Saliva is an important component in the mouth which play a vital role in defense mechanism, digestion process, lubrication, etc. Reduction in its flow has a tremendous negative effect on the oral environment. Heat from the smoke cause inflammation of the salivary gland opening (condition called smokers palate) and gradually reduces the salivary flow causing dry mouthDry mouth – cause and effect.

Increased risk of leukoplakia and other keratotic lesions:

Leukoplakia is the pre cancerous lesion where the oral mucous membrane undergoes metaplastic changes. Pouching of tobacco is one of the main etiological factor for such conditions and when left untreated it becomes cancer.

Increased risk of oral cancer :

Tobacco as such have a direct influence on the oral mucosa to cause dysplastic changes and thereby causing oral cancer.

 

Nevertheless of its consequences, it is always better to stay away from tobacco for the healthy and happy life.

Tooth sensitivity

OMGGGG !!!!! What a shooting pain was this !!!! For cold and hot and sweet and sour….For everything and on everything i eat…was this pain or sensitivity !!!! My dentist calls this sensitvity and i say this as PAIN….

Had you ever visited your dentist for this reason !!!! Or on least case, had you ever encountered this problem ??? And you doesn’t know whether it is a pain or sensitivity but for a few moment it had banged your head?? And you had no idea why this was happening !!!

This is something called as “Dentin hypersensitivity “. Tooth has only one sensation and that is pain sensation…Any insult that happens to the tooth structure will be elicited as pain. Depending on the level and depth of insult, we categorize it as either pain or sensitivity…

So why this sensitivity happens and what is the reason behind this !!! The outermost covering in the crown of tooth is called enamel and it is devoid of nerve supply thus protects the tooth from any sort of sensation. When this enamel wears off ( causative factors are many – either due to decay or trauma causing enamel to chip out or excessive grinding of tooth or toomuch of abrasion/attrition, or excessive brushing of teeth or receding of gums or gastric esophageal reflux causing acid erosion or bleaching the tooth ) on such case, the underline structure called dentin which contains nerve endings are exposed to the outer environment… Any substances that comes in contact with that particular portion will elicit pain.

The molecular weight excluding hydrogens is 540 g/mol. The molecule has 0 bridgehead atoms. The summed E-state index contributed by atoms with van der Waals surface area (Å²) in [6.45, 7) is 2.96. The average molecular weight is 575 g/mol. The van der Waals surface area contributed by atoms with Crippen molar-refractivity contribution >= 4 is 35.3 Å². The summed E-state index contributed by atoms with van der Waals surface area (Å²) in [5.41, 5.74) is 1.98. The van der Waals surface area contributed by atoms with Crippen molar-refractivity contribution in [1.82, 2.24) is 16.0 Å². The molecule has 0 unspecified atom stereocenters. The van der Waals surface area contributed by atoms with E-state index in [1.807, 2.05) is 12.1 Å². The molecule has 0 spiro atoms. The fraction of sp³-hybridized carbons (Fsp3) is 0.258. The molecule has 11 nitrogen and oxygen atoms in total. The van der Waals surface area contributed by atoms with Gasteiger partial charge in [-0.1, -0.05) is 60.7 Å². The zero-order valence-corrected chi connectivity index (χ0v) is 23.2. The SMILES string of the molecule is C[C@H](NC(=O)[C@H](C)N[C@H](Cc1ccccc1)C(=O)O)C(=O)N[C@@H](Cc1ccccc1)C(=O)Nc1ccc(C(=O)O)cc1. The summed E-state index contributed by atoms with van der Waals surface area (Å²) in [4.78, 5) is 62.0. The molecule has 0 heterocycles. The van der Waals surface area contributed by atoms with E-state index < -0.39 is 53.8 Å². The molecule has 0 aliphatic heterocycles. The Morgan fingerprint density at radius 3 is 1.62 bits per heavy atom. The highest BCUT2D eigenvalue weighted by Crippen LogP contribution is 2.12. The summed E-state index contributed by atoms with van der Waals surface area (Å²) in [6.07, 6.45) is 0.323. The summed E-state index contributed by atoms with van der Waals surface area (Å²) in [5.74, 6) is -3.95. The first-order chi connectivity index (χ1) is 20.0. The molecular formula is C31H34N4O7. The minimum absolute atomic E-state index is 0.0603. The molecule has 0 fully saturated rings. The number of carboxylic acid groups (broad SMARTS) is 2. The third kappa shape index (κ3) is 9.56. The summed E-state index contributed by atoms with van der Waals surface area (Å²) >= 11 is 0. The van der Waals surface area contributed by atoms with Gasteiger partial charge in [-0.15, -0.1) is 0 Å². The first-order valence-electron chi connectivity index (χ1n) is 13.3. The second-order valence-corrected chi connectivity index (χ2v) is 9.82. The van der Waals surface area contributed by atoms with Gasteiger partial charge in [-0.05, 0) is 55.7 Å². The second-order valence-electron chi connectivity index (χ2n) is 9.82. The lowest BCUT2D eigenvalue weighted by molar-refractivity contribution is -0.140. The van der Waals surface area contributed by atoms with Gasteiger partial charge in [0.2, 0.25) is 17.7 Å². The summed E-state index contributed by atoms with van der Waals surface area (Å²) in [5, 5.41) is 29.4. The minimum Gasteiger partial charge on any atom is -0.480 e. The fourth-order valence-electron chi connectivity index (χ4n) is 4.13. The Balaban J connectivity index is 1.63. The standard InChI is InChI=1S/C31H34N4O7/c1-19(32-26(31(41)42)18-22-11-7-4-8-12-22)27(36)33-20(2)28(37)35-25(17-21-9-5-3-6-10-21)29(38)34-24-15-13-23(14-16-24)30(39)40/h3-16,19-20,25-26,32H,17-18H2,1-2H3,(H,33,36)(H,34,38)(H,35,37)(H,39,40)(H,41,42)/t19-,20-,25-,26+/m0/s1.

This is not bound with the age limit( though elderly people are more prone), anybody can get it and lifestyle is an influential factor as well.

Only way to escape from this sensitivity is to occlude the exposed nerve ending.  But how far it could be kept occluded is questionable.

There is no universally accepted gold standard treatment for dentin hypersensitivity which reliably relieves pain for long term.

Depending on the severity, at home and in office methods are used.

Desensitizing toothpastes or mouth wash or chewing gums which contains potassium nitrate/citrate/chloride, strontium chloride/acetate , Calcium carbonate/calcium sodium phosphosilicate, hydroxyapatite are believe to have role in nerve desensitization with various mechanisms.

When the pain is severe, in office methods are implemented… Which includes dental sealants, or restoring the defective portion with the filling materials preferably which has the flouride content or with the use of mouth guard if the problem is due to teeth grinding.

How to prevent tooth sensitivity???

  • avoid using tooth abrading toothpastes
  • brushing teeth with soft or medium bristles
  • gingival recession can be avoided by healthy dietary and proper oral hygiene practices
  • devoid of stress
  • taking food at proper time
  • Limiting consumption of acidic foods and drinks

Tooth sensitivity still can be controlled with our quality of life.